Research Challenges in geovisualization – MacEachren & Kraak

This paper was published at the cusp of the digital age, and the author acknowledges the deluge of information that will soon pose a variety of challenges to GI analysts, which are elaborated further throughout the article. Typical issues to be expected such as how to represent information adequately becomes a pertinent question. But also questions of the ease-of-use and usability becomes a prime concern for the authors. I was happy to perceive the level of interest the authors had in the users of their information, harboring a concern for its accessibility. The authors showed a particular tact for acknowledging the different ways in which different individuals or groups may respond to geovisualized data, and how they may interpret the accessibility to this information.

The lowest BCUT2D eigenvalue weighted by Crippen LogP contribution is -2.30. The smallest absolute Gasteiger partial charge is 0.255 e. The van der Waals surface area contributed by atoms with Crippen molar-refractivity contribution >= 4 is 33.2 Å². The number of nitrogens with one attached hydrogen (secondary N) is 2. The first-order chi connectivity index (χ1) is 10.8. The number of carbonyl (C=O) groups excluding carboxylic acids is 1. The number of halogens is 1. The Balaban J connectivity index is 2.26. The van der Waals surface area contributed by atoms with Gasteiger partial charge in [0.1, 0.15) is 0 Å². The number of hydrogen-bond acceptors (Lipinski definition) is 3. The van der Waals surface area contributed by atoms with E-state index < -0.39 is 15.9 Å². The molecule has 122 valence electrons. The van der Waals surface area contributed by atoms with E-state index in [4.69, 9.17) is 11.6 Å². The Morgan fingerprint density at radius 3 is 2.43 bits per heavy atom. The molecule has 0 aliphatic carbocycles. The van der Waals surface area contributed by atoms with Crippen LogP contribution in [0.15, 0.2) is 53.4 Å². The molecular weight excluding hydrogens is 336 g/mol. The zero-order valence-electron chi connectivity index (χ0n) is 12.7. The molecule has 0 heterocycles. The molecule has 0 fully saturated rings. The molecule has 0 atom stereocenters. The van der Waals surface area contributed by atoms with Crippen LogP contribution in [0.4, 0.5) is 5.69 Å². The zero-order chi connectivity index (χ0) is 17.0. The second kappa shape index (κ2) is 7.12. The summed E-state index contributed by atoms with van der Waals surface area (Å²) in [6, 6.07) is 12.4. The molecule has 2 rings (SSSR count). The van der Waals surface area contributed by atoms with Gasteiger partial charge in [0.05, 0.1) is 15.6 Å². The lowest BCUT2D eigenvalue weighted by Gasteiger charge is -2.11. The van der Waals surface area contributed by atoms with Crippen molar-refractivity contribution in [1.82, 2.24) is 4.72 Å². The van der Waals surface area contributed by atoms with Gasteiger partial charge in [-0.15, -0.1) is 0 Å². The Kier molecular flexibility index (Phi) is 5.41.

I also found it quite interesting that throughout the article, the authors stressed the multi-disciplinary approach of their science. All the research challenges that were mentioned had elements of cross disciplinary tact which cut between human concerns and the development of GI technology. While it is not specifically mentioned, this article reminds me of the debate as to whether GIS is a tool or a science. This article demonstrates the concern for both data handling and the outcomes of it, with a real sense of simultaneous ethics and progress giving it the allure of a scientific discipline.
While reading this article, I wondered if the concern for the human element of GIS wasn’t caused by the close proximity GIS has with geography in academia. As faculty members in geography intermingle with the social, the physical and the applied dimensions of geography through the mere proximity of each other’s offices in a physical plane, there seems to be fertile grounds for a lot of academic cross-pollination.

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